Throw The Bums Out, And Other Great Initiatives

On Nov. 3, voters in Colorado will be asked to protect lactating bears and their cubs by outlawing the 61-day spring bear-hunting season. The ballot initiative pits CUB--Coloradans United for Bears--against Coloradans for Wildlife Conservation (CWC), made up of hunters and backed by the National Rifle Assn. "God gave us dominion over the animals," argues CWC Treasurer Larry E. Strohl. Counters CUB Treasurer Michael L. Smith: "If you kill the nursing mother, the cubs have no way to survive."

Politicians in some 15 states may soon have reason to envy those mama bears. At least somebody is on their side.

In any election year, ballot initiatives are a useful barometer of public concerns. In 1982, as the Reagan Administration was rattling its saber at the "evil empire," voters in 11 states nervously pondered a nuclear freeze. This year, hostility toward politicians is the dominant theme. Among the popular subplots: attempts at relatively painless tax hikes, bids to curb the rights of homosexuals, and drives to make Corporate America greener and cleaner.

The big losers are likely to be elected officials: Term limitation is on the ballot in 15 of the 23 states that allow citizen initiatives. Typical is Florida's "Eight is Enough" amendment, limiting top state and federal officials to eight consecutive years in office.

And there's no shortage of contentious social issues. Most notable are antigay measures in Oregon and Colorado. Oregon's Ballot Measure Nine asks voters to condemn homosexuality as "abnormal, wrong, unnatural, and perverse." It not only eliminates sexual orientation as a basis for affirmative-action hiring but requires the state and public schools to discourage homosexuality. That means the state might have to fire gay and lesbian teachers and others who come in contact with children.

Measure Nine is backed by religious conservatives, including televangelist Pat Robertson's Christian Coalition. Rallying against them under the banner "No On 9" are homosexual groups, mainstream churches, major labor unions, and business groups. On Sept. 10, alternative rockers Nirvana, from Seattle, played a concert to benefit No On 9. Both sides are spending hundreds of thousands of dollars on a vote that should go down to the wire.

Colorado's Amendment 2 is less restrictive but would still ban protected status for homosexuals and repeal laws in Denver and Aspen that bar discrimination based on sexual orientation. Equal Protection Campaign Colorado, which is fighting Amendment 2, has raised $340,000. Its opponent, Coloradans for Family Values, has raised $227,000. Early polls showed Amendment 2 would be defeated, but the family-values forces are narrowing the gap.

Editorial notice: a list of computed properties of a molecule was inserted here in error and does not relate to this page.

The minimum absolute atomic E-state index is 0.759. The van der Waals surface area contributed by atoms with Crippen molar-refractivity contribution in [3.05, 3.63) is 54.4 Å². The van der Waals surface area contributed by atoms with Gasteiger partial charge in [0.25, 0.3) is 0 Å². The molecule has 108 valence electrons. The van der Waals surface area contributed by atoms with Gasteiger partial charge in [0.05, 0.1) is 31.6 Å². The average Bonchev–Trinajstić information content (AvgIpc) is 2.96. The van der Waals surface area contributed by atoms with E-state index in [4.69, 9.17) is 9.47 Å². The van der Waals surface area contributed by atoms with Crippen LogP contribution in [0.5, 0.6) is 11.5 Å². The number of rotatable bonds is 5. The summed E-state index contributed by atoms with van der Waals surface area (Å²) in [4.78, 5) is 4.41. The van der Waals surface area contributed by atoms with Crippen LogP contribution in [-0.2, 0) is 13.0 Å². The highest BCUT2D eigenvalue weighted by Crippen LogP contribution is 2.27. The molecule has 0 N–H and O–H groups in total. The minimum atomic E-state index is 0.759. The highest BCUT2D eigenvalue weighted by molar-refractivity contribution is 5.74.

SIN TAXES. Many states also are trying to win public approval for various creative revenue-raisers. Oklahoma voters will decide whether to tax not gambling itself but bingo sets and other gambling paraphernalia. Massachusetts and Arkansas want to raise cigarette taxes.

Those measures aren't likely to be as popular as tax-relief initiatives. Colorado and Connecticut will vote on tax-limitation measures, and Californians will decide whether to discontinue an unpopular tax on junk food.

Business is having a fairly easy time of it. But companies aren't getting off scot-free. California's Proposition 167 would hike taxes on business and the wealthy. In Massachusetts, voters will decide on a measure that would require packaging used or sold in the state to be reusable or made at least in part from recycled or recyclable materials.

And consumer-products companies from around the country are keeping tabs on Ohio's Issue Five. It would require consumer-products makers to note on the labels of their goods the presence of any cancer-causing or birth-defect-causing chemicals. Issue Five opponents say the measure would cost consumers $2.2 billion in the first year. Citizen Action, which scoffs at that figure, warns in its ads: "What you don't know can hurt you."

Bears, food labels, and taxes: Such are the concerns of the voters this year. But politicians, take note. However divided the electorate is, most seem to agree on one slogan: "Throw the bums out."

      FOOD COMPANIES Massachusetts voters can decide to set strict limits on how 
      consumer goods are packaged. An Ohio measure would require labels on consumer 
      products to note the presence of any carcinogenic chemicals
      POLITICIANS Initiatives to limit the terms of state and federal elected 
      officials are on the ballot in 15 states
      HOMOSEXUALS Colorado and Oregon both have initiatives that would rescind laws 
      barring discrimination against gays and lesbians. Oregon's would require the 
      state to discourage homosexuality
      SMOKERS AND GAMBLERS Voters in Arkansas and Massachusetts are being asked to 
      hike cigarette taxes. Oklahomans will decide whether to tax bingo sets and 
      gambling paraphernalia
      HUNTERS To protect mother bears and their cubs, Colorado voters are being asked 
      to outlaw the spring 61-day bear-hunting season
      DATA: BW